When I was in college, I had a class with Professor John R. Costello. The respected linguist looked venerable, but I was surprised early on: instead of fighting to preserve correct grammar and long-established vocabulary usage, he explained that language is a living thing that’s bound to change.
I wish Forbes contributor Kern Lewis could have a little chat with Professor Costello. In what is one of the weakest articles I’ve ever read on the site, Lewis implores readers to be grammatically correct when it comes to their business correspondence and advertising. At first, this may just sound like common sense. After all, evolving language or not, people are unlikely to take your company seriously if your communiqués, newsletters, and advertising seem poorly proofread or are downright incoherent.
But common errors aren’t what Lewis is focused on. First, he attacks slogans and jingles that bend grammar rules, like a long-running ad campaign for Winston cigarettes, whose slogan went “Winston tastes good, like a cigarette should”. What’s the problem with it, you might wonder? Technically, that “like” should be an “as” – but like the general public, to whom the ads were directed, you may think “as” sounds a bit stuffy, which is the exact opposite of the message the brand wanted to send.
Lewis assures us that his article isn’t just a way for him to vent about slogan-related pet peeves old and new (he was apparently inspired to write the piece because of Hyundai’s new “Live brilliant” ad campaign); he claims that statistics show 10-15% of the population are bothered by grammar errors. Think of all the customers that represents!
Lewis does have a point, but the way he makes it is downright silly. Take his beef with Winston, for example: cigarettes have been a hugely successful product, and their heyday was actually at the time when that slogan came out. The reason they’ve become less popular is because of another wording issue: medical warnings.
Most business owners know that you have to appeal to an audience. They also realize that the most successful slogans or jingle lyrics aren’t necessarily grammatically correct. Heck, no one I know even seems sure whether the famously catchy song goes “I wish I were an Oscar Mayer wiener”, or if the writers chose the more common, albeit incorrect “I wish I was an Oscar Mayer wiener”. And I doubt the Oscar Mayer Company dwells on it – as long as people are singing the song with their product’s name in it, that’s all that matters.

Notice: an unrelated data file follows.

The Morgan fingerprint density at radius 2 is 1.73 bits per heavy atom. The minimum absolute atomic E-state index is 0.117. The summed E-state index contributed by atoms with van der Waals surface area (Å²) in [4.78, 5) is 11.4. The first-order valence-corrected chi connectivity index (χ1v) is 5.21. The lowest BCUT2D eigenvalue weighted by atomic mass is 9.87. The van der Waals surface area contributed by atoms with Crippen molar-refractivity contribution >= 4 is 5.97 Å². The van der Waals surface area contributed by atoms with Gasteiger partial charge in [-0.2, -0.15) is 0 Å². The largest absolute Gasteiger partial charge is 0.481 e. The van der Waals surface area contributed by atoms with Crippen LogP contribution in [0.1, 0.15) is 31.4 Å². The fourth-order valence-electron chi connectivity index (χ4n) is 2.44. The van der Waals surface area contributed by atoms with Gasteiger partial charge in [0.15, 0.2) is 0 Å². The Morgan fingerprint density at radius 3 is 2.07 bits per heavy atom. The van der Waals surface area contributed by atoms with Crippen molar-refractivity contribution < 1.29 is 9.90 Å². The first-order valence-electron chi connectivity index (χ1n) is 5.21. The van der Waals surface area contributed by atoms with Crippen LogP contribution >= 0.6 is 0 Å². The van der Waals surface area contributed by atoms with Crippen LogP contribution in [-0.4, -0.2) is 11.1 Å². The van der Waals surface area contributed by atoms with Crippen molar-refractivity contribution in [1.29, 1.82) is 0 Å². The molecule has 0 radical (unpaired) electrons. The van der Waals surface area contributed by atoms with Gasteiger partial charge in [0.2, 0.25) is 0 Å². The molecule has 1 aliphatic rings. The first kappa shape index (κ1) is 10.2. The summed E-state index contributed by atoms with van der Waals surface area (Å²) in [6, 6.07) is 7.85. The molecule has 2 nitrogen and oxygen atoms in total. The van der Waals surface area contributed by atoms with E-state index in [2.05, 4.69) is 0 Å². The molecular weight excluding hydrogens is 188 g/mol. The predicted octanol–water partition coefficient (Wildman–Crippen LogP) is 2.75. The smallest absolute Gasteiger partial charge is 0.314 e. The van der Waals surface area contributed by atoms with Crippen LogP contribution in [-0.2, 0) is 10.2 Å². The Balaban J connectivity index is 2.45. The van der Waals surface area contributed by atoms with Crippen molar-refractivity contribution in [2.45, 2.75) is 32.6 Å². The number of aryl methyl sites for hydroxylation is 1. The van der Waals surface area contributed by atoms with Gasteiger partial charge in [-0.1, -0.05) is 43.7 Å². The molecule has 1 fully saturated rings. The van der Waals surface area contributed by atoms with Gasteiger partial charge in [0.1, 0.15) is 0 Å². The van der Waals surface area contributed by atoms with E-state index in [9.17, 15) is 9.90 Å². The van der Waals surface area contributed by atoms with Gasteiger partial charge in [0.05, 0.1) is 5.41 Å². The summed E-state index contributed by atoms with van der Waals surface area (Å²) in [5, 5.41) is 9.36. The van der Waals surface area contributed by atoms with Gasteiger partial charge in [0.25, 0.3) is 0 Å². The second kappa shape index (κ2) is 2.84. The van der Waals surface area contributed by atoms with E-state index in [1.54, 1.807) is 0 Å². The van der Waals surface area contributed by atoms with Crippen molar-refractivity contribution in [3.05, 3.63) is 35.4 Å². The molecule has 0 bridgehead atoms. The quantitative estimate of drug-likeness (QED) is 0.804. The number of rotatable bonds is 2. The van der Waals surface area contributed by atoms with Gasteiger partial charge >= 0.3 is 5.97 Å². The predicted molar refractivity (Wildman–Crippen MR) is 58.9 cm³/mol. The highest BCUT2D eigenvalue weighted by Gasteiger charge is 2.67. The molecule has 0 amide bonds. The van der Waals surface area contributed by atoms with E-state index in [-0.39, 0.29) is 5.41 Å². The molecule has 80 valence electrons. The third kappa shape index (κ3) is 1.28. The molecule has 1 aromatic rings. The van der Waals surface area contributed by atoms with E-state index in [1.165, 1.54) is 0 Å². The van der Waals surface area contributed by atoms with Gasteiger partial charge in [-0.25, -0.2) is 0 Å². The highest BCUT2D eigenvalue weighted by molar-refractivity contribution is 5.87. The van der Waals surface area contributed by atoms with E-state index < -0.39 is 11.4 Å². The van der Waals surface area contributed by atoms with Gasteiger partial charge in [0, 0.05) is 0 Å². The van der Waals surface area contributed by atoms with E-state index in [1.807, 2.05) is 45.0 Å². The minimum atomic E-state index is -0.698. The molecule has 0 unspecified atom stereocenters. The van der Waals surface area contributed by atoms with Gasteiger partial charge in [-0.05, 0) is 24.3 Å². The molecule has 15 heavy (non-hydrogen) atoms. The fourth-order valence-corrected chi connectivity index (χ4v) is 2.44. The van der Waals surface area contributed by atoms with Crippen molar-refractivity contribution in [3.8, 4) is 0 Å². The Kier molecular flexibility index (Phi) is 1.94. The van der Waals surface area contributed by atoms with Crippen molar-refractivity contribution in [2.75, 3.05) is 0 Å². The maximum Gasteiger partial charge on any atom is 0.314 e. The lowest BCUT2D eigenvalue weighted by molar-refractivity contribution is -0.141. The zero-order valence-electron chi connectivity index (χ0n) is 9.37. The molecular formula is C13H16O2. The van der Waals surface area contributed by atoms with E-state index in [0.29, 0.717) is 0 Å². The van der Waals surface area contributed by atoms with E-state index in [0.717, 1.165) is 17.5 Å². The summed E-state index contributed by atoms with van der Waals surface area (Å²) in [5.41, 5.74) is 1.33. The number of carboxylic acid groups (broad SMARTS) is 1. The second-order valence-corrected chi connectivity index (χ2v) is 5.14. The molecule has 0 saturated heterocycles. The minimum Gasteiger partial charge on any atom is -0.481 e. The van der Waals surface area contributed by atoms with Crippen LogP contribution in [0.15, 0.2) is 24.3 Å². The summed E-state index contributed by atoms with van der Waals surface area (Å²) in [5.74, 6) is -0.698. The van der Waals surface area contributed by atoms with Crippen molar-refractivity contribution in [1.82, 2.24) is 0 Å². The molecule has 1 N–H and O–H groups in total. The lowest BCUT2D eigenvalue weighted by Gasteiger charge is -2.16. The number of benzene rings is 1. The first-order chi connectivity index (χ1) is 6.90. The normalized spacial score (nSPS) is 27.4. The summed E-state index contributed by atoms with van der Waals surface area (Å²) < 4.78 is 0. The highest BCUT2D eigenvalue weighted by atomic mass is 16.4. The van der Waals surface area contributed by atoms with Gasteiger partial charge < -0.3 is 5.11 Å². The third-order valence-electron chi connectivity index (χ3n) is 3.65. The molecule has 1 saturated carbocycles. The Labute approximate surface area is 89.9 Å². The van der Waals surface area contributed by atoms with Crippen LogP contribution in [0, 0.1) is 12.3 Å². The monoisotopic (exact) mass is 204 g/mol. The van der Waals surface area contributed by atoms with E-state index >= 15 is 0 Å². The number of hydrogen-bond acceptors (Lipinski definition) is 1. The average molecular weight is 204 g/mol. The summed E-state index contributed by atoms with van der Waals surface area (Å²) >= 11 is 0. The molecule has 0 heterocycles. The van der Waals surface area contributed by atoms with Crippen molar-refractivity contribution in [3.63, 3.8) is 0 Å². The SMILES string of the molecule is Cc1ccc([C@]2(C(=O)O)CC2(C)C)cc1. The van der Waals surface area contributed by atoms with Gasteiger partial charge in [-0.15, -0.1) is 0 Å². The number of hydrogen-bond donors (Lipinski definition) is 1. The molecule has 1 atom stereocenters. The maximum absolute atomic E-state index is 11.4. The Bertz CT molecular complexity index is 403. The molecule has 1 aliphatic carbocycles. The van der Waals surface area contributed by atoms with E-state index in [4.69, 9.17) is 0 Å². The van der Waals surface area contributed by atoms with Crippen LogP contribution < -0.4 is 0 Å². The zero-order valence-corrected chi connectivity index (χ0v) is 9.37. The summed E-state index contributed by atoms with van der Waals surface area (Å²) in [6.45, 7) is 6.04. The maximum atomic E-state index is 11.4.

Lewis then moves on to the world of business correspondence. Here, I do tend to agree with him more; it doesn’t look good if a company representative makes a grammar error in a letter or email. ….Then again, the errors Lewis chooses to highlight are inept examples. He even had to add an addendum about one to his piece. The other, using a reflexive pronoun like this: “please contact Dave or myself”, is technically incorrect. But it has become so de rigueur that very few people will be shocked by it. This reflexive verb usage, for better or for worse, is an example of how our language is changing: something starts as a mistake, and becomes so frequently used that it will probably just eventually become accepted.
If, like Lewis, you insist on doing things “the right way”, once you’re citing a common mistake, it’s often too late. Of course it’s important to proofread, and it’s essential that your message be clear. But my old professor is right, and it’s not hard to see: English, like all languages, is ever-evolving. The evidence is all around us, from words whose definitions are changing and expanding (take, for example, “literally”), to grammatical elements that have mostly died out, like the subjunctive tense (hence the confusion over that Oscar Mayer wiener song). However you may feel about it, the truth is that when you’re trying to reach the general public, you may just have to talk like them, and not like a textbook.